1. The depicted potential areas of continental shelf beyond 200 nautical miles (nm) for Canada, Denmark and the USA are theoretical maximum claims assuming that none of the states claims continental shelf beyond median lines with neighbouring states where maritime boundaries have not been agreed. In reality, the claimable areas may fall well short of the theoretical maximums. It is also possible that one or more states will claim areas beyond the median lines.

2. The depicted claims of Denmark and Iceland to continental shelf beyond 200 nm in the northeast Atlantic Ocean are defined in the "Agreed Minutes on the Delimitation of the Continental Shelf beyond 200 Nautical Miles between the Faroe Islands, Iceland and Norway in the Southern Part of the Banana Hole of the Northeast Atlantic" of 20 September 2006.

The agreed division of the continental shelf in this area is subject to confirmation by the Commission on the Limits of the Continental Shelf (CLCS) that there is a continuous continental shelf in the area covered by the agreement. Neither Denmark nor Iceland has yet made a submission to the CLCS.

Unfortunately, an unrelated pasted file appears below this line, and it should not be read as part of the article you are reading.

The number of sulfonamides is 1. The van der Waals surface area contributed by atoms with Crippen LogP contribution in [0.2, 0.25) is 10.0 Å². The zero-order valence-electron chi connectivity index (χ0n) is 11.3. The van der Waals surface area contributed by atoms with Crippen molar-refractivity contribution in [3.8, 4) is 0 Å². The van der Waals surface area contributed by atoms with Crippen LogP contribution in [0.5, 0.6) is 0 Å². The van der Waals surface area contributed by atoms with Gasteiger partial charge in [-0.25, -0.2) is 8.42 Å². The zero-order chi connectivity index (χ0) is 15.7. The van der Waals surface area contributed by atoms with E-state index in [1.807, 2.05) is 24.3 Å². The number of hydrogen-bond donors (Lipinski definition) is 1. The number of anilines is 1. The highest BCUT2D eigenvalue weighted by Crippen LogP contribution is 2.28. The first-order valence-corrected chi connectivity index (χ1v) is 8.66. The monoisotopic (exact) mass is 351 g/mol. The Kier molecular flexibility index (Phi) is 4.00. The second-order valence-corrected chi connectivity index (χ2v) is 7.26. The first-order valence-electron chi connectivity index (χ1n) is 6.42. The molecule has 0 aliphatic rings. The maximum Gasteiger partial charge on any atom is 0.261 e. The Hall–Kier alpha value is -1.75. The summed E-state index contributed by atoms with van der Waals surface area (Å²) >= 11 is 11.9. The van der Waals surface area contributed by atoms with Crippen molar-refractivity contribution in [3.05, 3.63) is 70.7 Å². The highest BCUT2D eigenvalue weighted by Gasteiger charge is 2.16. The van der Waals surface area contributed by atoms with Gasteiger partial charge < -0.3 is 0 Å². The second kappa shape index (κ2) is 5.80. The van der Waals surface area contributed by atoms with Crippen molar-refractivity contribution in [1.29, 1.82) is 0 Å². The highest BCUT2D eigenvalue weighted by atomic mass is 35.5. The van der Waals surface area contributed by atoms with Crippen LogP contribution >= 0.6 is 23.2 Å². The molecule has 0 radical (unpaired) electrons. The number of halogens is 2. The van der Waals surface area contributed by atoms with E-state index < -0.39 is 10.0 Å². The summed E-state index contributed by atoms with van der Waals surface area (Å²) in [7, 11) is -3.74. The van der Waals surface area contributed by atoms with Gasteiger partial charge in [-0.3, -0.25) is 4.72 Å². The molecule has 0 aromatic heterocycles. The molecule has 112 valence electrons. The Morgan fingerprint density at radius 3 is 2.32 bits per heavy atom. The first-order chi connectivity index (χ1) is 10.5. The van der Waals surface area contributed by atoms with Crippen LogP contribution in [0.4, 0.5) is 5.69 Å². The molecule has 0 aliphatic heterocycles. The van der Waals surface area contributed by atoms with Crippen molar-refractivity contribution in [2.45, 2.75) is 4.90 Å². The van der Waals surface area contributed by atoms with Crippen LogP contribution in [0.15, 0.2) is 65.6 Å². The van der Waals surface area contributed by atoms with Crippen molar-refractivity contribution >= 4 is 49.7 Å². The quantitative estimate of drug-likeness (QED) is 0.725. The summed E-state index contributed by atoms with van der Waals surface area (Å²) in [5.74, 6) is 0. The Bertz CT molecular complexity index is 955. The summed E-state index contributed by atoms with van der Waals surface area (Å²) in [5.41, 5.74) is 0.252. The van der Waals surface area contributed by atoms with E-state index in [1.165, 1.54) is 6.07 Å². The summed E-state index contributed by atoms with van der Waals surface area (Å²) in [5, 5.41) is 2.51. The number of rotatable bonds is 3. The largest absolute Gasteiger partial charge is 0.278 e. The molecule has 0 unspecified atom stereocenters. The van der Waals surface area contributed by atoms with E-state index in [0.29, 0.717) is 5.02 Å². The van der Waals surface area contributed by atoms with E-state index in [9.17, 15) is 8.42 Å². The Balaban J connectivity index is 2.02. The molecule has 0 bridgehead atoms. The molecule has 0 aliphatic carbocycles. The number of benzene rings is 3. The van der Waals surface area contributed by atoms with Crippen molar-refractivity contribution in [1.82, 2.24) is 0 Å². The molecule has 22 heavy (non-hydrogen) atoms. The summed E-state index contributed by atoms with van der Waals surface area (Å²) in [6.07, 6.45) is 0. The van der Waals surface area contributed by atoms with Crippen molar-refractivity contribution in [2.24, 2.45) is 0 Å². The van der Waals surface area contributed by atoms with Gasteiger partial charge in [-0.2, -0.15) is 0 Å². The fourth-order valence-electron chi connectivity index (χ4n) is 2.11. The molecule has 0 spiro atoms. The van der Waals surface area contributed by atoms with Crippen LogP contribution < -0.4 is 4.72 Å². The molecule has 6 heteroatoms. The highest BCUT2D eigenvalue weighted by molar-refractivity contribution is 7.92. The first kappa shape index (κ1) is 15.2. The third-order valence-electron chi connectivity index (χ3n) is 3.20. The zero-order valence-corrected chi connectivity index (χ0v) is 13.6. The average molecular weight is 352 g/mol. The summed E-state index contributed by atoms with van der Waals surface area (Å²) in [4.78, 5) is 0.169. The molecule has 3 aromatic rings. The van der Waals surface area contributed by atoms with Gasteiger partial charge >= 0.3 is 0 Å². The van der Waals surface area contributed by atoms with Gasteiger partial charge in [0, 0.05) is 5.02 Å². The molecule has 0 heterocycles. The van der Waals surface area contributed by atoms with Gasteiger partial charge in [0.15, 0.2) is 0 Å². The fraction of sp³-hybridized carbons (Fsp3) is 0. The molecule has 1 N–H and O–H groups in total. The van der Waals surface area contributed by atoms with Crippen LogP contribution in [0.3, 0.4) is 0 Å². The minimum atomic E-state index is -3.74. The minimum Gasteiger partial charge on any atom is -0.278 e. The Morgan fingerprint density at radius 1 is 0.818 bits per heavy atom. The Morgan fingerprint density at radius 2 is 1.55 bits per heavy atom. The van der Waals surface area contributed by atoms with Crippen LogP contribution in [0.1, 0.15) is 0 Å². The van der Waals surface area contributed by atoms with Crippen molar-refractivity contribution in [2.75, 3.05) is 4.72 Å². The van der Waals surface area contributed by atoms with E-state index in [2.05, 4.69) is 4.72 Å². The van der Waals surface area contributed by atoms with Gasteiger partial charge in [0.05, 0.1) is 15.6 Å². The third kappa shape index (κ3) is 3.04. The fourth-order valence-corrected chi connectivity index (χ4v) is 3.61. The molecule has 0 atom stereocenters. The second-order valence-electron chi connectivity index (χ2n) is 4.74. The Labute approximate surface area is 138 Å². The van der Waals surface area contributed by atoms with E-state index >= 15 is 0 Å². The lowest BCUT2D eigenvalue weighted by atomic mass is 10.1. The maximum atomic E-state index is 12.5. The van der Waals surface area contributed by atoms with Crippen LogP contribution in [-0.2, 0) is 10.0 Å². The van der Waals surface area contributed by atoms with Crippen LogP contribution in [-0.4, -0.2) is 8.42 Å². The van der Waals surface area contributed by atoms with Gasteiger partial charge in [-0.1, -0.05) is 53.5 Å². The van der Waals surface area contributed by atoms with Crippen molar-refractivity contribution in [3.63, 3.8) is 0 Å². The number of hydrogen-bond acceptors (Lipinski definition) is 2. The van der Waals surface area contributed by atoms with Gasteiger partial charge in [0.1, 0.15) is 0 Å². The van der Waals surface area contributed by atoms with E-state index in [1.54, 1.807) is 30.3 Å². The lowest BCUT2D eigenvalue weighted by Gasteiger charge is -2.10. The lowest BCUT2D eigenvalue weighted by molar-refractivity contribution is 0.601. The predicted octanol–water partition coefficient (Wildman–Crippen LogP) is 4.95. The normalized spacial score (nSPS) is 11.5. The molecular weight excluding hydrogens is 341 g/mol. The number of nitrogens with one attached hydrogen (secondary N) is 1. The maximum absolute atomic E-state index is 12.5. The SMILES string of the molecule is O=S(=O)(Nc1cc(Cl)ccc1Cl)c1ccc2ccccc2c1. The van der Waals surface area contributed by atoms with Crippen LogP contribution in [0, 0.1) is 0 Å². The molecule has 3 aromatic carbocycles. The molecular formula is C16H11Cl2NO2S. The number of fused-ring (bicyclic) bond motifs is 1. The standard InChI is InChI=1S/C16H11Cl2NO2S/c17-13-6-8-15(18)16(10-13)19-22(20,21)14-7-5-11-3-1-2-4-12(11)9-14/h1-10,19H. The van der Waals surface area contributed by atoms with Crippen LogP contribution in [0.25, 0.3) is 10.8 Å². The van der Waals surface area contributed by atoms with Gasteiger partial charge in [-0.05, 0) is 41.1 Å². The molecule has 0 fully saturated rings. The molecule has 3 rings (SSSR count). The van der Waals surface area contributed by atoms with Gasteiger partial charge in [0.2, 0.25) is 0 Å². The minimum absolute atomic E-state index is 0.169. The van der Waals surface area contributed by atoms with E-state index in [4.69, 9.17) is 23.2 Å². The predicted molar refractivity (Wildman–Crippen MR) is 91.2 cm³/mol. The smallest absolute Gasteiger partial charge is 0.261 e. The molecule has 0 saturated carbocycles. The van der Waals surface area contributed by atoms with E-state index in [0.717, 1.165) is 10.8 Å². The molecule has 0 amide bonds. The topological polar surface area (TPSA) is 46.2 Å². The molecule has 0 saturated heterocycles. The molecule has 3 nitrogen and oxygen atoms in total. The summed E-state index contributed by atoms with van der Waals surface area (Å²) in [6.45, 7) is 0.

3. An executive summary of Norway's submission to the CLCS of 27 November 2006 is available at
Depts/los/ clcs_new/submissions_files/
nor06/nor_exec_sum.pdf. The Commis-sion has yet to respond to Norway's submission.

4. Maps and coordinates defining the area covered by Russia's submission to the CLCS of 20 December 2001 are available at The Commission asked Russia to revise its submission relating to its continental shelf in the Arctic Ocean.

5. Norway and the Soviet Union agreed a partial maritime boundary in Varangerfjord in 1957 but disagree on the alignment of their maritime boundary in the Barents Sea: Norway claims the boundary should follow the median line, while Russia seeks a 'sector' boundary extending due north (but deviating around the 1920 Svalbard Treaty area).